8 comments:

Carmom said...

It's no excuse for her attitude but it could have been our of both fear and realization that with a peanut allergy child she has more work to do. There would be a change in curriculum and strict label readin of all snakcs that come into the classroom. I'm so sorry you had that reaction. I hope you will soon find a school and a teacher willing to work with David, you and your family. There are some wonderful teachers out there that are focused on the children's needs completely. I will be praying that you find that teacher and that DAvid stays safe and happy in preschool next year.

Pam said...

Jane Anne-

I am going to pray for you and for the right preschool situation to present itself.

Yes, having a student with a peanut allergy would be more work for a teacher, but so is any child who has a need.

I am finding it a struggle find help for my son who has need of extra attention and a slower pace in his classroom.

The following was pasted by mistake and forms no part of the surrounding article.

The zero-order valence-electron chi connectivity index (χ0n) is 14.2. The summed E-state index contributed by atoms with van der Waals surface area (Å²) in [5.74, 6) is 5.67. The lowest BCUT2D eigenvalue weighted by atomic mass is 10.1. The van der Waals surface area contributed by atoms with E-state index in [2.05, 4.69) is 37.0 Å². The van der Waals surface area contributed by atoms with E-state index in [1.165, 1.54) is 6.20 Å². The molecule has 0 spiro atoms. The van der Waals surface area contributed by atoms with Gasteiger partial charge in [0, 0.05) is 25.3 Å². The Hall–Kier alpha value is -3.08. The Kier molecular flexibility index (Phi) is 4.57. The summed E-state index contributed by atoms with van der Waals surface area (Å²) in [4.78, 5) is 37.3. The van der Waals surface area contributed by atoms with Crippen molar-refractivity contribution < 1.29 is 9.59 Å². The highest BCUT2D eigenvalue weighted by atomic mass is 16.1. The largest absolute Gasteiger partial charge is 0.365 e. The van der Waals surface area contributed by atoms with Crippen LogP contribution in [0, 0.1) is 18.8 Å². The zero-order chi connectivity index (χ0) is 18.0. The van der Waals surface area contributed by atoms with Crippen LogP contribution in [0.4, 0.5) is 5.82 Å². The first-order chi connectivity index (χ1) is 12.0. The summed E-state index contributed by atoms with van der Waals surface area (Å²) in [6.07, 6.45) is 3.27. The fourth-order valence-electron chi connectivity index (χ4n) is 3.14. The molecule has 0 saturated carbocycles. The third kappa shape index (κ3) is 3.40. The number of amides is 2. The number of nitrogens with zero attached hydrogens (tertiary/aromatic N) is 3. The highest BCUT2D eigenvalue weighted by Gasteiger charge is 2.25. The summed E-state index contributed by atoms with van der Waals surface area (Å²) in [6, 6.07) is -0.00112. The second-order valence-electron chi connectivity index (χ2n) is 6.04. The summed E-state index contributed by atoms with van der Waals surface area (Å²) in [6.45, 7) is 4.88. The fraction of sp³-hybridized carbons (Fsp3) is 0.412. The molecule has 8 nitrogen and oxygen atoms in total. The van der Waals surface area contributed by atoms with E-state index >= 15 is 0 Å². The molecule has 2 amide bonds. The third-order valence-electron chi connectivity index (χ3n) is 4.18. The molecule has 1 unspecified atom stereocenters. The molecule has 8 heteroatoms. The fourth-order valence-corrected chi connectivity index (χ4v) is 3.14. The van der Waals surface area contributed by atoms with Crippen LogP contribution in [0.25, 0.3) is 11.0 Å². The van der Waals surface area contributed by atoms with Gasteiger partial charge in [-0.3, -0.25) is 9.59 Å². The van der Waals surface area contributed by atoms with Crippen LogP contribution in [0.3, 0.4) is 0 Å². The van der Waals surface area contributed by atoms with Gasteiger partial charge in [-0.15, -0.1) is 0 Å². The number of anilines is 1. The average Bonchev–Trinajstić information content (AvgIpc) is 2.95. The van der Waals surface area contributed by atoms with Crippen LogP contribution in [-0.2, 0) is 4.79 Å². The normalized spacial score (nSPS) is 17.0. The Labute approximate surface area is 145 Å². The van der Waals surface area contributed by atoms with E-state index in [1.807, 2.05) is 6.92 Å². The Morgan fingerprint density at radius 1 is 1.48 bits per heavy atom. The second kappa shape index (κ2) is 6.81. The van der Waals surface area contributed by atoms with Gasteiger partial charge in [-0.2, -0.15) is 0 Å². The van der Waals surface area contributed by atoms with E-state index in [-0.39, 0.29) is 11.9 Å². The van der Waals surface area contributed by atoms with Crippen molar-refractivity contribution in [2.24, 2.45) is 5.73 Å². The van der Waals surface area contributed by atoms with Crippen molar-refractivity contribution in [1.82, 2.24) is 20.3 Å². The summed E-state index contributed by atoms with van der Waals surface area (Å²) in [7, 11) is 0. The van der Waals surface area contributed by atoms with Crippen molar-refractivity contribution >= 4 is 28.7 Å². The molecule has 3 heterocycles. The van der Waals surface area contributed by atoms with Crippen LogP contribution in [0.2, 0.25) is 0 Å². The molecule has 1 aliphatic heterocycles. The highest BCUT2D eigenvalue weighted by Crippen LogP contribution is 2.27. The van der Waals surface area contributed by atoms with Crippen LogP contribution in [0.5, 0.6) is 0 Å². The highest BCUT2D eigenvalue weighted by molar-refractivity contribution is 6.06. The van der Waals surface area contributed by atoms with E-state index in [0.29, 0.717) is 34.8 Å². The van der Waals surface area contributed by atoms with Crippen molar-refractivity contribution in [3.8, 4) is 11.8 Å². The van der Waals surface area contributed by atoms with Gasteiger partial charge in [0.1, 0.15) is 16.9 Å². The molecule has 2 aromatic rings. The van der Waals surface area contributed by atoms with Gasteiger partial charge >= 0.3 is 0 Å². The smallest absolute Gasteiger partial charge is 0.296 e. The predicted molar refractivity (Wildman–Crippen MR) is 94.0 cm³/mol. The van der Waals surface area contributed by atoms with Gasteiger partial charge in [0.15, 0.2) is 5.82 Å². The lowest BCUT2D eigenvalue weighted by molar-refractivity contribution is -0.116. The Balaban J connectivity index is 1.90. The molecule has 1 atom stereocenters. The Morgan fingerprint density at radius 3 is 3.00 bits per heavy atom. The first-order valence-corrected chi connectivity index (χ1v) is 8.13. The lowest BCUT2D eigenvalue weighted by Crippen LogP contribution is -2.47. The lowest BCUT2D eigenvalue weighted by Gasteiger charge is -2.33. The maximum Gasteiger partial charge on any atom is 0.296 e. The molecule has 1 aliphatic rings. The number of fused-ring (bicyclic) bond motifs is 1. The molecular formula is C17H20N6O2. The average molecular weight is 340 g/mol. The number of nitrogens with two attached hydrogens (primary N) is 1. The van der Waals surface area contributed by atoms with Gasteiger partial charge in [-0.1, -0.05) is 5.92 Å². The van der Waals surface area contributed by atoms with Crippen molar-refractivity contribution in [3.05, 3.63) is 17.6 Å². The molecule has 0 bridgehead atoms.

Children are not all cut with the same cookie cutter. I pray you find a school and teacher who are willing and able to work with the precious shape God made David.

How sweet is his attitude! I just want to hug that one!

Jessica said...

Hey Jane Anne!

I am pretty sure I know the preschool you are talking about and I too put Sasha on the waitlist there. The teacher mentioned her prior students too and said they had precedence. Sasha has no allergies or disability.

My son has high functioning autism. When we were trying to implement the milk free/wheat free diet, the teachers weren't too enthusiastic at his preschool. I know it is harder for them, I ended up bringing Jackson all his own snacks/treats/drinks. Of course he wanted to know why he couldn't eat what the other kids were eating and the other kids wanted to eat what he had... :) His prior preschool was willing to work with me at least, I wish we lived in Albany so Sasha could go there!